BOSTON -- Mookie Betts will have to wait until Thursday to find out if he will be crowned Most Valuable Player in the American League. But the Boston Red Sox right fielder couldn't put off knee surgery any longer.
Betts hoped his balky right knee would heal with rest. When his symptoms persisted, he elected arthroscopic surgery, Red Sox president of baseball operations Dave Dombrowski told ESPN on Friday.
The procedure, which involves the removal of a loose body from Betts' knee, was performed Thursday at Massachusetts General Hospital by team orthopedist Dr. Peter Asnis. Betts is expected to be ready for spring training and possibly even the World Baseball Classic if he chooses to participate, the team said.
Red Sox manager John Farrell said Betts dropped by Fenway Park on Friday and was "moving around well." Farrell labeled the surgery "very minor."
Betts had played through soreness in his knee since July. The injury did not force the 24-year-old to miss much time, and it did not impact his performance. He batted .318 with 31 home runs, 113 RBIs and 26 stolen bases in 158 games.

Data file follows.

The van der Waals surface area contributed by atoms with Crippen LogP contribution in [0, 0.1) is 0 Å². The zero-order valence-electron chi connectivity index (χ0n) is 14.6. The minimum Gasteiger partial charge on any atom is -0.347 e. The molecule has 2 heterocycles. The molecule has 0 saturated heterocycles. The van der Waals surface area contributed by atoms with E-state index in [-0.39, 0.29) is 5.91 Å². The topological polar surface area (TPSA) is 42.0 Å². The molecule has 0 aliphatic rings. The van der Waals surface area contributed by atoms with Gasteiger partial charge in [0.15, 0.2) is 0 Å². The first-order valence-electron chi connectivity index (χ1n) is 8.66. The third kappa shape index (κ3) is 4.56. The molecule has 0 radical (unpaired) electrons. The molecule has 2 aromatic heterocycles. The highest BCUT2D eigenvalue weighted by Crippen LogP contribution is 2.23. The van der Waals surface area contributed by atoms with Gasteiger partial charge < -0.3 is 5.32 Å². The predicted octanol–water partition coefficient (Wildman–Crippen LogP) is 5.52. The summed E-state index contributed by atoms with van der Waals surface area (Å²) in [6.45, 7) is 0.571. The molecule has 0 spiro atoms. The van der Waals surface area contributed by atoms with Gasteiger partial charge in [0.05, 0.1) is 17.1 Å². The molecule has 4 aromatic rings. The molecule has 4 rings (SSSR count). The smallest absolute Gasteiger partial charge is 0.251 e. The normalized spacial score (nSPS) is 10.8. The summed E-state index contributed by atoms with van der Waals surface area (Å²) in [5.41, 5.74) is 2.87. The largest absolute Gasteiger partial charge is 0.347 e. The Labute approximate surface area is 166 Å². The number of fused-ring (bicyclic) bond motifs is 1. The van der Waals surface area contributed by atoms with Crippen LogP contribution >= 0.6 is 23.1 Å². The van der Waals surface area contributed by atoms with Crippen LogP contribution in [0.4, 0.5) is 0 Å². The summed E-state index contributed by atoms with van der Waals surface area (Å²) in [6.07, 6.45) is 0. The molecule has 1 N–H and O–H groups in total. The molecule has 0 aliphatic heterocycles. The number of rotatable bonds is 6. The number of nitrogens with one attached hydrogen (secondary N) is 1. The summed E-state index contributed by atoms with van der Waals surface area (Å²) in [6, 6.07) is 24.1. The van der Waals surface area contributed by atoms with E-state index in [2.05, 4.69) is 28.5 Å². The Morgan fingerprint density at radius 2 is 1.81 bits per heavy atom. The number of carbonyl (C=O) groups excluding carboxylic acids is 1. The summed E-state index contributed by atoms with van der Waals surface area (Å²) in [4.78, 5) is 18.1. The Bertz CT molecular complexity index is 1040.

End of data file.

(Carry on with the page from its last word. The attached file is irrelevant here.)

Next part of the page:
Dombrowski said Betts didn't experience new or changing symptoms, "just a continuance" of what he dealt with after the All-Star break. Asked why Betts didn't act as proactively as second baseman Dustin Pedroia, who had knee surgery within a few days of the Red Sox getting swept out of the Division Series by the Cleveland Indians, Dombrowski said Betts and the team thought the injury might respond to rest.
"Wanted to see how he felt," Dombrowski. "It continued to bother him a little, so, he decided to have it."
Betts is among the most dynamic players in the league. He won Gold Glove and Silver Slugger awards this week and is one of three MVP finalists, joining Los Angeles Angels outfielder Mike Trout and Houston Astros second baseman Jose Altuve.